As remorselessly cruel as Arktos may be, it's hard not to feel sorry for a villain so oblivious to his own powerlessness.

Following his humiliating defeat at the hands of Cthulhu, Arktos loses most of his empire, Glasstown is reduced to only a small mansion and he grudgingly agrees to a peace treaty; one that allows him to freeze Greenland for three months of the year and effectively invent the concept of seasons. This is also the point at which the series ups its animation budget and grows slightly more comedic, with Arktos becoming less of a world-conquering dictator and more of a pompous, bumbling asshole from next door. He even rides around in a little trailer and hands out frozen treats, devolving from fascist tyrant to a really scary ice cream man. Fortunately, this only makes the series twice as adorable, and Arktos still manages to squeeze in some nefariousness now and then.

This clip is not an example. This clip is from an episode in which Arktos pretends to be nice so he can eat the ice cream cake at a turtle's birthday party.

These later seasons also introduce a counterpart for Arktos, a sand elemental named Humsin. This guy is as obsessed with sand and potato chips as Arktos is with snow and ice cream, leading an army of rats, lizards, ostriches, hyenas and even some seldom-seen talking scorpions. Also of note is the chameleon spy, Kayo, who sticks around as a major character and gets his own story arc even after Humsin leaves the series for good. The political dynamics get even more interesting in these episodes, as Greenland gets caught in the crossfire between the sand and ice kingdoms, both of which want its land for themselves.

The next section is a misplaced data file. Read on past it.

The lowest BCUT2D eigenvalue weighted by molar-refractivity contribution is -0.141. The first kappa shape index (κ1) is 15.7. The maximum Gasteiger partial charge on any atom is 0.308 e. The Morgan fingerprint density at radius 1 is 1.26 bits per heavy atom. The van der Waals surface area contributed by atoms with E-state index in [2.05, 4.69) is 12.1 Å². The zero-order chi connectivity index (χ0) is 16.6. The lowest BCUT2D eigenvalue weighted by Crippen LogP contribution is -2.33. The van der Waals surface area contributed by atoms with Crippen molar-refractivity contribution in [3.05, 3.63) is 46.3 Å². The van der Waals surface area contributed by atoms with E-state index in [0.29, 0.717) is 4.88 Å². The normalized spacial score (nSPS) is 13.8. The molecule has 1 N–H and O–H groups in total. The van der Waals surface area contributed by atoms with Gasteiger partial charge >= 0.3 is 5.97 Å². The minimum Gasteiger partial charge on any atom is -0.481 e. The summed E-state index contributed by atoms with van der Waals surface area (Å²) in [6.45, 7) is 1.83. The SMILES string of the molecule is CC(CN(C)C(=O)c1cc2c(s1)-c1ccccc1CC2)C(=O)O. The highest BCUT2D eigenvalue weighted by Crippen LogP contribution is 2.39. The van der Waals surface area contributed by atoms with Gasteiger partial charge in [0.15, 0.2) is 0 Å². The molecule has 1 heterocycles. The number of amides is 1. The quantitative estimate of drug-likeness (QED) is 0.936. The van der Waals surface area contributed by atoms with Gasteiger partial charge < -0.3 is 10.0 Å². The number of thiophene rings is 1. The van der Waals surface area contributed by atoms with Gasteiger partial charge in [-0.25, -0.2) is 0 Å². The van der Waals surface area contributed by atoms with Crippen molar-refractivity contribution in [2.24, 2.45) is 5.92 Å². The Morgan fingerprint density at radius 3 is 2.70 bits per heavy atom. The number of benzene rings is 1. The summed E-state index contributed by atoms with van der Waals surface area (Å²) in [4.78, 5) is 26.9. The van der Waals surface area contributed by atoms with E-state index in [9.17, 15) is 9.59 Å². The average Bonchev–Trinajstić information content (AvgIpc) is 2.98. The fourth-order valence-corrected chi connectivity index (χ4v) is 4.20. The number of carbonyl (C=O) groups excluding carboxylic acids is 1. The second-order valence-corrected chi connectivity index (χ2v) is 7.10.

So, that's two elemental beings obsessed with blanketing the world in a single biome. How many others could be out there, and why are they such assholes? Do they realize that if they won, it would probably quickly render the planet entirely uninhabitable, even to themselves, considering the fact that they seem to require food? Is that what happened to the other planets in our solar system? Their elementals went too far?

I guess I'm getting off track here. Every moment Arktos spends on screen is an utter joy to watch, whether he's a menacing, formidable monster or a comical screw-up. I've spoiled more than enough of his life and times; you can already find most episodes of Tabaluga on youtube, in multiple languages, but be warned: it is just good enough and just completely dumb enough that you may have some difficulty tearing yourself away.

Arktos is most of the reason I can't help but categorize snowmen as "monsters" by default these days, and there was really never any reason not to, just because most snowmen pretend to be so innocent.

I think this is a pretty good stopping point.

Yeah, it's a good stopping point, because otherwise I'll have to explain this, and I'm just not prepared for that.

Halloween 2014 Archive: